INDIANAPOLIS — Marion County has already had more than a dozen cases of a nasty parasite this year, but that number isn't unusually high.
Curt Brantingham with the Marion County Health Department says they have had 18 "confirmed or probable" cases of Crypto so far this year, which is a little higher than normal. This time last year, the health department reported eight cases, "but the number for this year is within what could be expected."
Brantingham says they have no way to know exactly where those who were diagnosed with the parasite came in contact with it, but there is no place that's an immediate danger to the public. He says 18 cases is not unusually high or at an outbreak level and the numbers should just be used as a reminder to take precautions.
"There's no reason to avoid the swimming pool this summer," Brantingham said. "It's important for people to be aware and take precautions for everyone to stay healthy while swimming."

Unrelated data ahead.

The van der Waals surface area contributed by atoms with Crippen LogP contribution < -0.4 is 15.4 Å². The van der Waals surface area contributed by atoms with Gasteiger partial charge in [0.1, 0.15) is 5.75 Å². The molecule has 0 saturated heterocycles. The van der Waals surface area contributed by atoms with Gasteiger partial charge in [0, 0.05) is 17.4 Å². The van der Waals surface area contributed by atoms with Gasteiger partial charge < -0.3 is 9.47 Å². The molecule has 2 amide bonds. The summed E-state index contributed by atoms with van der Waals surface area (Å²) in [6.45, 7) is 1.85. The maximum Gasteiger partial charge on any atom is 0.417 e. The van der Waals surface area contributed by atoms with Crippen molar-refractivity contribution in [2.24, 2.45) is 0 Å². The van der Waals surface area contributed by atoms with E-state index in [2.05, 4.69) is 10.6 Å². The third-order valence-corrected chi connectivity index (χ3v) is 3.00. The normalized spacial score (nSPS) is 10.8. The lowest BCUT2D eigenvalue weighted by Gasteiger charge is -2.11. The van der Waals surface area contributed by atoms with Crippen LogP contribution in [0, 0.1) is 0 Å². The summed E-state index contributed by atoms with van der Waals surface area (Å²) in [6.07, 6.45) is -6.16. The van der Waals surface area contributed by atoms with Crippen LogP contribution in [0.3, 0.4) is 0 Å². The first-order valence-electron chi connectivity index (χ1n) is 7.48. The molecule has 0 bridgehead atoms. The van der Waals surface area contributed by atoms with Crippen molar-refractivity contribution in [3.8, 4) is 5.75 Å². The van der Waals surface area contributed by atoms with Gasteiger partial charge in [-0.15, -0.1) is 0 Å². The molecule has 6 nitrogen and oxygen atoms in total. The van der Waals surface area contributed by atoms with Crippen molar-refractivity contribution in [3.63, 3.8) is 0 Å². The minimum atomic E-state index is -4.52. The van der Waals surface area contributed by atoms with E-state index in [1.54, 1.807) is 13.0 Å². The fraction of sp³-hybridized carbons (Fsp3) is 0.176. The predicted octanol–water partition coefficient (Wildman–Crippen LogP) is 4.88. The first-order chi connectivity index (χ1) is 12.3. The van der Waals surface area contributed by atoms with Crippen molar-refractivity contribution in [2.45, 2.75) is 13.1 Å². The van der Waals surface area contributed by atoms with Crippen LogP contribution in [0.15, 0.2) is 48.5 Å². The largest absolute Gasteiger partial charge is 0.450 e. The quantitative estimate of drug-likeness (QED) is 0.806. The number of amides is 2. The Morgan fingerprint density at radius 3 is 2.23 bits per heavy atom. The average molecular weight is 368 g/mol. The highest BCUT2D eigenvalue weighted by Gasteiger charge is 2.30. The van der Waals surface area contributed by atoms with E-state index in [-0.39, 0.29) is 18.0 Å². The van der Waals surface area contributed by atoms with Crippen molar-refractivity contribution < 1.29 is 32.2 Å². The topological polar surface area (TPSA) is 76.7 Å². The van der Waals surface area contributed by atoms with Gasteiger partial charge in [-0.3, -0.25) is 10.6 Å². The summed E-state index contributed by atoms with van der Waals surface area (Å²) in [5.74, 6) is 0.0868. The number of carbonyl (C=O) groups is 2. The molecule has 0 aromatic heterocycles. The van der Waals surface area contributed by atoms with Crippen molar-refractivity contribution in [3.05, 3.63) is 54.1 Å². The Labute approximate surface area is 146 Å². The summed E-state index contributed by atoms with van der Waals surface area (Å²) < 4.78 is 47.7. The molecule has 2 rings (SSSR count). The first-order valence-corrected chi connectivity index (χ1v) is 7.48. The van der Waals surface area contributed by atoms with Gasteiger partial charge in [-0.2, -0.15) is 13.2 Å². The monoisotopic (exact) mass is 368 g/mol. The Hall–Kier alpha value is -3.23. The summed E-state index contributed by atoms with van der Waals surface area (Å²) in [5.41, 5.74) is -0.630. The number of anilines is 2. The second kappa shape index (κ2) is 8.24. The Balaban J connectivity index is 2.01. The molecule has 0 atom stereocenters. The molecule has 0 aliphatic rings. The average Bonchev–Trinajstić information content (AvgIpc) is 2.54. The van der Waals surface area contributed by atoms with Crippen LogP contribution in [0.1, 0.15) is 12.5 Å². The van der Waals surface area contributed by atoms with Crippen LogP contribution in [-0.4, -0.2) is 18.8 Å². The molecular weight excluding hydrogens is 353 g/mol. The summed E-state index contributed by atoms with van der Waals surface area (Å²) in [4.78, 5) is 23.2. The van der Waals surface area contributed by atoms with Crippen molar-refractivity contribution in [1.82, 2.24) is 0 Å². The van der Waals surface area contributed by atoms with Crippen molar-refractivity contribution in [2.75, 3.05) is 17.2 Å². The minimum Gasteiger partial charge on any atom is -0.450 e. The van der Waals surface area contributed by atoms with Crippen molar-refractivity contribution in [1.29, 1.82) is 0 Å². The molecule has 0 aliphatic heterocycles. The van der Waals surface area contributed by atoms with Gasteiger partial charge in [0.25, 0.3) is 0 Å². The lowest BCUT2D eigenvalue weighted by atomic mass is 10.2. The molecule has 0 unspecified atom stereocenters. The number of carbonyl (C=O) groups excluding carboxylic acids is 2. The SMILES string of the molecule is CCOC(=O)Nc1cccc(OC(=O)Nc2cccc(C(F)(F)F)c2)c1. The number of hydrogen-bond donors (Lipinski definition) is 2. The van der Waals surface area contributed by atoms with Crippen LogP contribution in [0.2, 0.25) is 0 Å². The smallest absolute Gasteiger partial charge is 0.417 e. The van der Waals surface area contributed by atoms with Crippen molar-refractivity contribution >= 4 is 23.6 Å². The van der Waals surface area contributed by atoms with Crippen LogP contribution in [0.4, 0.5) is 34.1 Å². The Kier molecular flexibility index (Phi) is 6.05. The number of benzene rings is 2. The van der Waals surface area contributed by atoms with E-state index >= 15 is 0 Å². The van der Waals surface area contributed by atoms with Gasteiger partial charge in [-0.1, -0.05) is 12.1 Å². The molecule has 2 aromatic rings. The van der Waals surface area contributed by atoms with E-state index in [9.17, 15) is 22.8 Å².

According to CDC, Cryptosporidum, also known as 'Crypto,' is spread by “Fecal-oral transmission" which "can occur by ingestion of contaminated recreational water, drinking water, or food, or through contact with infected persons or animals.”
The CDC says the leading causes of Crypto are swallowing contaminated water in pools or water playgrounds, contact with infected cattle and contact with infected people in child care settings.
"This is why the CDC ramps up public education during the summer, especially during swim season," Brantingham said.
For more information and for water safety tips visit the CDC Healthy Swimming page.